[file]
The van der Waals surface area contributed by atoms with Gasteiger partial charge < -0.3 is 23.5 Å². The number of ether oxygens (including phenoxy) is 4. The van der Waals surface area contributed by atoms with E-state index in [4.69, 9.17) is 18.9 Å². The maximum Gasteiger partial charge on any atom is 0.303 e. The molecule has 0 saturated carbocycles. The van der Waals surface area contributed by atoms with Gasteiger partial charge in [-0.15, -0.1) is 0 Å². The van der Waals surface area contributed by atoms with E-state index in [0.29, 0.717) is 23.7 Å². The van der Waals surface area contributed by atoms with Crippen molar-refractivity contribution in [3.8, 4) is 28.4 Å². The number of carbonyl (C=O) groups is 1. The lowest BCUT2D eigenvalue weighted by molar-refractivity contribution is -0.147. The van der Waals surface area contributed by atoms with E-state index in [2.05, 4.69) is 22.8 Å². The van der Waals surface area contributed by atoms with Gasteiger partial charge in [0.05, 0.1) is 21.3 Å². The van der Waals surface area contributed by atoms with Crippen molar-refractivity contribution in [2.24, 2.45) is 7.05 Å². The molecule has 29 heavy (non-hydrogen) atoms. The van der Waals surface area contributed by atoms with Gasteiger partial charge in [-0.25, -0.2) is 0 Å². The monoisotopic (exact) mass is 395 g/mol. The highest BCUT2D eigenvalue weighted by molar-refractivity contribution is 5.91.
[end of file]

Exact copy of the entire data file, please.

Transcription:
The van der Waals surface area contributed by atoms with Gasteiger partial charge < -0.3 is 23.5 Å². The number of ether oxygens (including phenoxy) is 4. The van der Waals surface area contributed by atoms with E-state index in [4.69, 9.17) is 18.9 Å². The maximum Gasteiger partial charge on any atom is 0.303 e. The molecule has 0 saturated carbocycles. The van der Waals surface area contributed by atoms with Gasteiger partial charge in [-0.15, -0.1) is 0 Å². The van der Waals surface area contributed by atoms with E-state index in [0.29, 0.717) is 23.7 Å². The van der Waals surface area contributed by atoms with Crippen molar-refractivity contribution in [3.8, 4) is 28.4 Å². The number of carbonyl (C=O) groups is 1. The lowest BCUT2D eigenvalue weighted by molar-refractivity contribution is -0.147. The van der Waals surface area contributed by atoms with E-state index in [2.05, 4.69) is 22.8 Å². The van der Waals surface area contributed by atoms with Gasteiger partial charge in [0.05, 0.1) is 21.3 Å². The van der Waals surface area contributed by atoms with Crippen molar-refractivity contribution in [2.24, 2.45) is 7.05 Å². The molecule has 29 heavy (non-hydrogen) atoms. The van der Waals surface area contributed by atoms with Gasteiger partial charge in [-0.25, -0.2) is 0 Å². The monoisotopic (exact) mass is 395 g/mol. The highest BCUT2D eigenvalue weighted by molar-refractivity contribution is 5.91.